The Philippines’ Bureau of Internal Revenue has asked for cooperation from the country’s gaming regulator regarding a requirement that foreign and Philippines-based offshore gaming operators register with the tax agency before their licences to operate can be renewed by the regulator.
“The Bureau of Internal Revenue also said it has signified its intention to join the interagency task force led by the Department of Labour and Employment and the Bureau of Immigration that aims to check and monitor the number of Chinese nationals who are working in the online gaming industry,” said the Philippine Department of Finance in a statement issued on Sunday.
“We want to trace these Chinese nationals employed by these gaming operators,” bureau deputy commissioner Arnel Guballa was quoted as saying.
Mr Guballa said that all foreign and Philippine-based gaming operators, including those with offshore licences, were now required to register with the tax agency, as a prerequisite in the renewal of their Philippine Amusement and Gaming Corp (Pagcor) licences.
The Department of Finance statement added: “All foreign-based and Philippine-based operators, including those that have already been issued an offshore gaming licence by Pagcor are required to register with the Bureau of Internal Revenue on or before the commencement of business; or before payment of any tax due; or before or upon filing of any applicable tax return, statement or declaration.”
The local authorities have for some years welcomed to the Philippines those gaming operators – or POGOs – eyeing to profit from the huge interest in online gambling by overseas players.
Pagcor started accepting applications from companies wishing to acquire a Philippines licence for offshore gaming in September 2016. More than 50 POGO licences have been issued since, according to Bloomberg news agency.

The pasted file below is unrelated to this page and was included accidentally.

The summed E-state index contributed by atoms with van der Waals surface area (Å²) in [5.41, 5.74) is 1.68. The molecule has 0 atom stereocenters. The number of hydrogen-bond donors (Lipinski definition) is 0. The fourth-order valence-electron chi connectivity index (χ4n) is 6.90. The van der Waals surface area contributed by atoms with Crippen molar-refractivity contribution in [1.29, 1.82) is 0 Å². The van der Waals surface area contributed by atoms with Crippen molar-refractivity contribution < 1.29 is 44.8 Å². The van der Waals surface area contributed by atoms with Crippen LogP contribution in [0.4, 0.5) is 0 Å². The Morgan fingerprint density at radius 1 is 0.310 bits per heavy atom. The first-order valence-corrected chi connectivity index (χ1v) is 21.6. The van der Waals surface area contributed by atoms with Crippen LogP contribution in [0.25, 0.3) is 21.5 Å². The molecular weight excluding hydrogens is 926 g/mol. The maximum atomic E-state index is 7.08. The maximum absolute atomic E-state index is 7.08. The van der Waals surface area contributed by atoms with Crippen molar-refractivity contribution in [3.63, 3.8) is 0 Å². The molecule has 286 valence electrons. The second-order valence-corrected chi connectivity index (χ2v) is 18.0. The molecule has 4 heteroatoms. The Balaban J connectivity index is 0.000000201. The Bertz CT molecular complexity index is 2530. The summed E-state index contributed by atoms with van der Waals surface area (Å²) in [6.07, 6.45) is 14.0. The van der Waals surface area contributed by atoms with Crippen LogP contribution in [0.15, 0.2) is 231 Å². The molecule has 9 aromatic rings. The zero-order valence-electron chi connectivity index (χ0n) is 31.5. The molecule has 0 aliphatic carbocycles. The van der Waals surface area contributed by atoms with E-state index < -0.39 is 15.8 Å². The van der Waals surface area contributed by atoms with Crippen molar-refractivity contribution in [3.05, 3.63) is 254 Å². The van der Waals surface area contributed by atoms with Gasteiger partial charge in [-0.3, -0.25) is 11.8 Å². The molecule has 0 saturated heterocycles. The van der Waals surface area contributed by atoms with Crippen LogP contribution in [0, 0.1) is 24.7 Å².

According to media reports, a significant number of POGO operations target Chinese players; therefore, that has led to large numbers of Chinese workers moving to the Philippines to support such operations. The Philippine authorities suspect many of the Chinese nationals employed by POGOs are without the necessary papers to work in the Philippines.
Last September, Pagcor stated that it had raided more than 170 unlicensed online gaming operations since 2017. The Philippine Daily Inquirer reported at the time – quoting an “industry insider” – that hundreds of Chinese had been detained. An estimated 100,000 Chinese worked in the targeted online gaming operations in the Philippines because the sector dealt mainly with Chinese gamblers and so required proficiency in Mandarin, the newspaper reported at the time.
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”Our own consensus is that any newcomers to this [junket] sector should be corporatised, and should be financially sound and able to commit a higher guarantee deposit”
Kwok Chi Chung
President of junket trade body, the Macau Association of Gaming and Entertainment Promoters